At the start of the format I would have taken Infest because it's a more powerful card in the abstract. A couple of weeks later I would have taken Magma Spray because I was having a lot of success drafting aggressive Naya decks. A few weeks after that I would have taken Infest because I was having a lot of success drafting Esper decks. Now, I would take Magma Spray because I feel that Esper, the deck where I would most like to have Infest, is currently being overdrafted by my friends and on Magic Online, so I usually end up in Naya, black-red beatdown (where I would prefer Magma Spray), or four- or five-color control (where I'd slightly prefer Infest).
Infest is a more powerful card than Magma Spray, but Infest is noticeably more difficult to play. If you take the Magma Spray you will almost always be able to play it. If you take Infest, there are times where it will end up in your sideboard because you decided not to draft black as one of your main colors and two black mana is just too much of a splash for your deck to support.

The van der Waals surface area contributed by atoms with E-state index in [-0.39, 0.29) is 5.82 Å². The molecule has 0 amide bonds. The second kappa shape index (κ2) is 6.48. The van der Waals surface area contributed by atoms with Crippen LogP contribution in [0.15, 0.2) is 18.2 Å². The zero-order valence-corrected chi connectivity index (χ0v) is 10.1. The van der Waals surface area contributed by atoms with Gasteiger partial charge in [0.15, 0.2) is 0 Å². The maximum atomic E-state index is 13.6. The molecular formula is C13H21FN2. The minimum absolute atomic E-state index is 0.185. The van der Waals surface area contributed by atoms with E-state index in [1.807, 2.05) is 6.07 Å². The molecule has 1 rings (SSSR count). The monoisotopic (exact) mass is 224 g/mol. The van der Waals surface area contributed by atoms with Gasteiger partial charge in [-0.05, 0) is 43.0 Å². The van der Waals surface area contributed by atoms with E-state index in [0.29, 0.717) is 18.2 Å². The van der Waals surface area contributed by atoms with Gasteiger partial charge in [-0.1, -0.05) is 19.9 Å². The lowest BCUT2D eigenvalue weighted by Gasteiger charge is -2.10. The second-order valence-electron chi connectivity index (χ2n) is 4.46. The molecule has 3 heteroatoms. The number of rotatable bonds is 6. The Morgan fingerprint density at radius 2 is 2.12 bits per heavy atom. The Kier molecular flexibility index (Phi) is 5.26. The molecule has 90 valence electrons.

Unless I have a strong preference for Esper at the time, I'm going to take the Magma Spray because the average value that I get out of it tends to outweigh the average value that I get out of Infest.
I'll be curious to see how much this changes once Conflux is released.
It should also be mentioned that after taking Magma Spray, it is likely that the next two picks will be Infest followed by Scavenger Drake. And while it is important not to overestimate the importance of signaling in the first pack, knowing that the two players to your left probably took cards of the same color in their second and third pick respectively give you quite a bit of information. Especially if the next pack you see also contains two good black cards.
By the way, big props to niteayz in the forums for catching almost exactly what I was going for with this exercise.
Personal Deck Preference
The reason why I'd take Magma Spray over Infest is a result of a short-term deck preference.